An irrepressible self-made man, a disciple of Booker T. Washington's philosophy of self-reliance and acheivement, Micheaux kept re-inventing himself, as Pullman porter, homesteader in South Dakota, self-published author, and filmmaker, all before 1920.  As the motion picture was evolving from the nickelodeon into an industry, Micheaux inevitably became an admirer of the early two, then three and four reeler films of  D.W. Griffith. He was greatly impressed with the director's prodigious craft as "film author".  Micheaux was also keenly aware of the growing stereotypes and negative images of his race coming to vivid life on the screen.


Then, in 1915, the country was thunderstruck by the premiere of Griffith's epic "The Birth Of A Nation", a paean to the glories of the antebellum South, and the struggles of one family through the horrible changes brought on by the Civil War and Reconstruction. Micheaux was both bowled-over by the film's scope and power, and  appalled by its depiction of blacks. It is fair to say he was even traumatized by the experience of   Hollywood's first great film.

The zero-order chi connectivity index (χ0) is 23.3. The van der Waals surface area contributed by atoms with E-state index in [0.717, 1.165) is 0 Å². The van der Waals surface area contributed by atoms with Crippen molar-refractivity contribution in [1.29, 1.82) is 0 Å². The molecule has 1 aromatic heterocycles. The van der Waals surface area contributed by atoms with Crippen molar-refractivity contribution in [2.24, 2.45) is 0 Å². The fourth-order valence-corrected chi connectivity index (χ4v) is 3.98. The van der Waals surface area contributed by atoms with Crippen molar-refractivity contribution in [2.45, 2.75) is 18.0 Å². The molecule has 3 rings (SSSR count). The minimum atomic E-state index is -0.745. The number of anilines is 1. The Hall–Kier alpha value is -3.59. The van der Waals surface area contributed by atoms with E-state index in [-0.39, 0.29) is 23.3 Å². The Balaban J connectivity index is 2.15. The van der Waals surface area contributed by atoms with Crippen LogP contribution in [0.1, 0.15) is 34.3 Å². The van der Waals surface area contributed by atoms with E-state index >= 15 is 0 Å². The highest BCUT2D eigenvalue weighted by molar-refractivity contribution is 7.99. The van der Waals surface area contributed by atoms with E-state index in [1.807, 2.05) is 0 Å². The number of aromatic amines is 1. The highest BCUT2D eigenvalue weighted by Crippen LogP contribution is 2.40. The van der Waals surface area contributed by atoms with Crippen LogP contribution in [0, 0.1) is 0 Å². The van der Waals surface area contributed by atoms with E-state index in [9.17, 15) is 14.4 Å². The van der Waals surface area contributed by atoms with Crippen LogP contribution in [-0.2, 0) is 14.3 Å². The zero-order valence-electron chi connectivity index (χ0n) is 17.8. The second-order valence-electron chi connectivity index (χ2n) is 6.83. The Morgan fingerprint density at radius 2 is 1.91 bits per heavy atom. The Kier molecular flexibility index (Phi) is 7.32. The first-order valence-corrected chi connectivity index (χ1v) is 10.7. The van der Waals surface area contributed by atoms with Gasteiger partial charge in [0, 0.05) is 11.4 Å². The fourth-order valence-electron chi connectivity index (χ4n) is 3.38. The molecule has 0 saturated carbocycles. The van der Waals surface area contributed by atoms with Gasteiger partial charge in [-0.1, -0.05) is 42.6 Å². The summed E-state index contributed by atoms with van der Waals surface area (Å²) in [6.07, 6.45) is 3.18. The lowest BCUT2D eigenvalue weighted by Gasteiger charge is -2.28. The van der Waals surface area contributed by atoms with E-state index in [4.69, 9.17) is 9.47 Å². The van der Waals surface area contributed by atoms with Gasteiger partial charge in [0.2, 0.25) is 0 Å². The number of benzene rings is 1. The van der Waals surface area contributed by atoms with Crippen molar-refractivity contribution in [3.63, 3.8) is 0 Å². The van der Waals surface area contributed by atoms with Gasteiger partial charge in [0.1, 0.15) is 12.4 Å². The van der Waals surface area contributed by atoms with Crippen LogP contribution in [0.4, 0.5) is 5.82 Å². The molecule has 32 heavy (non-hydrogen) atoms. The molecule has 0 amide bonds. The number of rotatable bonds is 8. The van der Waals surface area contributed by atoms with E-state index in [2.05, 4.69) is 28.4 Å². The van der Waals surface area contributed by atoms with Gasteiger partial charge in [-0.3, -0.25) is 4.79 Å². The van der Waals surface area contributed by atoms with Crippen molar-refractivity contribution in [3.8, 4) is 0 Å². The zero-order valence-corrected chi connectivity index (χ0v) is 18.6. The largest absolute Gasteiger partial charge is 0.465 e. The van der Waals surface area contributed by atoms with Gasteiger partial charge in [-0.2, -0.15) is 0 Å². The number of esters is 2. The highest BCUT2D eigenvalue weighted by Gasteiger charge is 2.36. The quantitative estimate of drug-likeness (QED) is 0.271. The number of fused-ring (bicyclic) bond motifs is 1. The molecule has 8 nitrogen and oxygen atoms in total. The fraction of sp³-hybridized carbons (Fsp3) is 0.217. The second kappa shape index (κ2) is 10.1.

In Mister Byrd's one-man play THE CINEMA CRUSADE OF OSCAR MICHEAUX,   he lets his man tell his own story of how he felt compelled to become a writer, director and producer of his own films through his Micheaux Pictures Corporation.

[More material provided on request]



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